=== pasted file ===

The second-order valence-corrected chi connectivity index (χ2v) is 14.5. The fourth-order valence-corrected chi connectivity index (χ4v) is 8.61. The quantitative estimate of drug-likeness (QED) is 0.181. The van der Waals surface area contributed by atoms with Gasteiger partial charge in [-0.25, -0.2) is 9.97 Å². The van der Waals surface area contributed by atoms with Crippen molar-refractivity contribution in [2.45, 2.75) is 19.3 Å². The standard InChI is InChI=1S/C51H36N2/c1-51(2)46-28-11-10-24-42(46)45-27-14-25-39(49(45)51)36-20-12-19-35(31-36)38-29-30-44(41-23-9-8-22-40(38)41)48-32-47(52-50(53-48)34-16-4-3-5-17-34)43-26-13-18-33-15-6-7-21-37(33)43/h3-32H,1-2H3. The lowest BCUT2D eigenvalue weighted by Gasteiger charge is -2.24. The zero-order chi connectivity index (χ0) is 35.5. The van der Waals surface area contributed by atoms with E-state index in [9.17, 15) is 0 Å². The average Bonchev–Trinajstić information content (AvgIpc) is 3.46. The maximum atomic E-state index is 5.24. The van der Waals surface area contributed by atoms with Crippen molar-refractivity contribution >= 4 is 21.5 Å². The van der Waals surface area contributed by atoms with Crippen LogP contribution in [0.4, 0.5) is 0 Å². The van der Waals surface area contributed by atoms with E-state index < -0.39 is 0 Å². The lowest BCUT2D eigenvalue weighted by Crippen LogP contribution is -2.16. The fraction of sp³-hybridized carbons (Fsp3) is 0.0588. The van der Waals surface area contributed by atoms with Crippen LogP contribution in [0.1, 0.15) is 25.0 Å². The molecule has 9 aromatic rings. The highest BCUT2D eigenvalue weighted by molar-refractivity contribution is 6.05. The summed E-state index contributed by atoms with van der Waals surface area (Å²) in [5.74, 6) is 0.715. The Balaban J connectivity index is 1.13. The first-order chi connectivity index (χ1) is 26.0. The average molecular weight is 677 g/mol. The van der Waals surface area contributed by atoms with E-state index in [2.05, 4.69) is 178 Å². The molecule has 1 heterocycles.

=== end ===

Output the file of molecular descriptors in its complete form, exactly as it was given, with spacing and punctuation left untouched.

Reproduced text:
The second-order valence-corrected chi connectivity index (χ2v) is 14.5. The fourth-order valence-corrected chi connectivity index (χ4v) is 8.61. The quantitative estimate of drug-likeness (QED) is 0.181. The van der Waals surface area contributed by atoms with Gasteiger partial charge in [-0.25, -0.2) is 9.97 Å². The van der Waals surface area contributed by atoms with Crippen molar-refractivity contribution in [2.45, 2.75) is 19.3 Å². The standard InChI is InChI=1S/C51H36N2/c1-51(2)46-28-11-10-24-42(46)45-27-14-25-39(49(45)51)36-20-12-19-35(31-36)38-29-30-44(41-23-9-8-22-40(38)41)48-32-47(52-50(53-48)34-16-4-3-5-17-34)43-26-13-18-33-15-6-7-21-37(33)43/h3-32H,1-2H3. The lowest BCUT2D eigenvalue weighted by Gasteiger charge is -2.24. The zero-order chi connectivity index (χ0) is 35.5. The van der Waals surface area contributed by atoms with E-state index in [9.17, 15) is 0 Å². The average Bonchev–Trinajstić information content (AvgIpc) is 3.46. The maximum atomic E-state index is 5.24. The van der Waals surface area contributed by atoms with Crippen molar-refractivity contribution >= 4 is 21.5 Å². The van der Waals surface area contributed by atoms with Crippen LogP contribution in [0.4, 0.5) is 0 Å². The van der Waals surface area contributed by atoms with E-state index < -0.39 is 0 Å². The lowest BCUT2D eigenvalue weighted by Crippen LogP contribution is -2.16. The fraction of sp³-hybridized carbons (Fsp3) is 0.0588. The van der Waals surface area contributed by atoms with Crippen LogP contribution in [0.1, 0.15) is 25.0 Å². The molecule has 9 aromatic rings. The highest BCUT2D eigenvalue weighted by molar-refractivity contribution is 6.05. The summed E-state index contributed by atoms with van der Waals surface area (Å²) in [5.74, 6) is 0.715. The Balaban J connectivity index is 1.13. The first-order chi connectivity index (χ1) is 26.0. The average molecular weight is 677 g/mol. The van der Waals surface area contributed by atoms with E-state index in [2.05, 4.69) is 178 Å². The molecule has 1 heterocycles.